I remember a sociology professor that was Maoist, a girl who belonged to a Maoist group and another one who studied Mandarin. A colorful magazine from China sold everywhere, picturing in glossy paper, clean, good looking youth of both sexes dressed Mao style waving gigantic red flags in squares with traditional Chinese buildings. Since then we all witnessed huge changes in the world and in China. At some point in the 1980s China adopted a form of capitalism managed by its Communist Party; the model, open to western corporations eager to produce goods at low cost, expanded over the years. Low salaries and having no unionized labour is the holy grail of money making in manufacturing, Western powers loved it. Soon China moved with the world into the realm of “Neoliberalism” –a push by the very rich to return to their “gilded age” -to obnoxious wealth made ignoring people’s rights and ecological limits. More recently China’s ongoing growth lowered its pace, it was expected, but China plans to move up the capitalist ladder and planned for changes. In many ways China remains elusive and contradictory; but now, China is no longer a friend of the West.
Breaking the Celestial Empire…
European powers approached America, Africa and Asia with gunboat diplomacy and colonialism, trafficking people, assaulting and pillaging the world, and using whatever means to ensure profit and domination. Non-Europeans have faced a common historical thread of subjugation, slavery, racism, misery, abuse and death, even if they are not always aware. Original peoples were driven to extinction in many places by mere contact with old world germs, but the ones who survived suffered and succumbed to European abuse. European victors wrote history ignoring truth, but modern revision shows victors total disregard for human life, truth and limits. I guess colonizing minds pay no attention to feelings distracting from empire building and wealth accumulation. Still, in fairness to Europeans, hunger for more seems to be a dominant human flaw, a construct that imperialism and capitalism express with total brutality. Sadly for us, both persists and dominate the world today, implemented by descendants of our colonial-neocolonial ancestors, like the US.
In 1793 the British Empire encountered China at the height of its development, by then the British had colonized India in Asia. China was a prosperous empire with silk, tea, porcelain, gunpowder, kites and it showed no interest in commerce with Britain. The Chinese Emperor Qianlong expressed his views in a letter to King George:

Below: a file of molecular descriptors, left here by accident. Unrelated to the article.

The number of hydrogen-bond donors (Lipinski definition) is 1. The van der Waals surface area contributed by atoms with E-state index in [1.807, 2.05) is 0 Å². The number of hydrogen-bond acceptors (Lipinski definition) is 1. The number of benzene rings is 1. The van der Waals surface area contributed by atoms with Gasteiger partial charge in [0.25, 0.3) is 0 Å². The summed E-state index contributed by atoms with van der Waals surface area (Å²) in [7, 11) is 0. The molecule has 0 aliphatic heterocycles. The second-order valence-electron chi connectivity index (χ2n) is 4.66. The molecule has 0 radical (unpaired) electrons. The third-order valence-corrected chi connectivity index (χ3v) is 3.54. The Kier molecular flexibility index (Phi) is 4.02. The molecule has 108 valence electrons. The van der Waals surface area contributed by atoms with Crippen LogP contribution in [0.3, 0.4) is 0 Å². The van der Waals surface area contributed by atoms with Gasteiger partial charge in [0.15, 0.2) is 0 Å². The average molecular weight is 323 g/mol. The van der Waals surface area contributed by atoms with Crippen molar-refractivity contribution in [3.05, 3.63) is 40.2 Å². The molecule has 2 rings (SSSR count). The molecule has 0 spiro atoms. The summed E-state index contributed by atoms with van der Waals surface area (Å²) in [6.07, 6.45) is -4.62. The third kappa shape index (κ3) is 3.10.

…As your Ambassador can see for himself, we possess all things. I set no value on objects strange or ingenious, and have no use for your country’s manufactures…Our Celestial Empire possesses all things in prolific abundance and lacks no product within its own borders. There was therefore no need to import the manufactures of outside barbarians in exchange for our own produce. But as the tea, silk and porcelain which the Celestial Empire produces, are absolute necessities to European nations and to yourselves, we have permitted, as a signal mark of favour, that foreign hongs [merchant firms] should be established at Canton, so that your wants might be supplied and your country thus participate in our beneficence (1).
Eager to access China, the British accepted buying Chinese goods as they were valued in Europe and easy to sell, but soon, they found themselves in a trade imbalance. Gold and silver went to China paying for imports but did not return to Europe as China wanted nothing. It does sounds familiar, doesn’t it? For years the British studied ways to “penetrate the Chinese market” until they found a wedge in opium. The Chinese knew opium as a medicine, but had no idea of the effects of addiction. The British produced cheap opium in India and sold it in China as a recreational drug. The East Indian Company (EIC) the first corporation ever was behind this. The EIC started in the 1600s “created by men who controlled capital to finance voyages for colonization;”a colonization tool causing much damage (2).
Vandana Shiva, discussing the emergence of corporations, explains how the East Indian Company controlled India and used it as a base to move into China. In the 1600 India produced rice, wheat, sugar and raw cotton for Asia and for the world, she says, but when in 1717 the EIC obtained a grant from Emperor Farrkhsujar in Delhi to trade custom-free throughout imperial territories, India’s flourishing ended. Bengal itself collapsed by 1757. By then the EIC traders were no longer simple merchants in India, they were its rulers. Some argue this was due to technology, but it was tariffs and prohibitions what led to the industrial growth of England and to India’s industrial demise. England produced no cotton at all in 1771 but by 1845 it dominated the textile trade, while India had disappeared from production. It is what many call now “free trade and globalization,” says Shiva, but she calls it differently, for her the practice is the “ultimate enclosure” of the commons. Any protective measure a country takes against such penetration, she argues, becomes an issue and can be understood as a declaration of war and followed by sanctions, and even indirect or direct war. (2)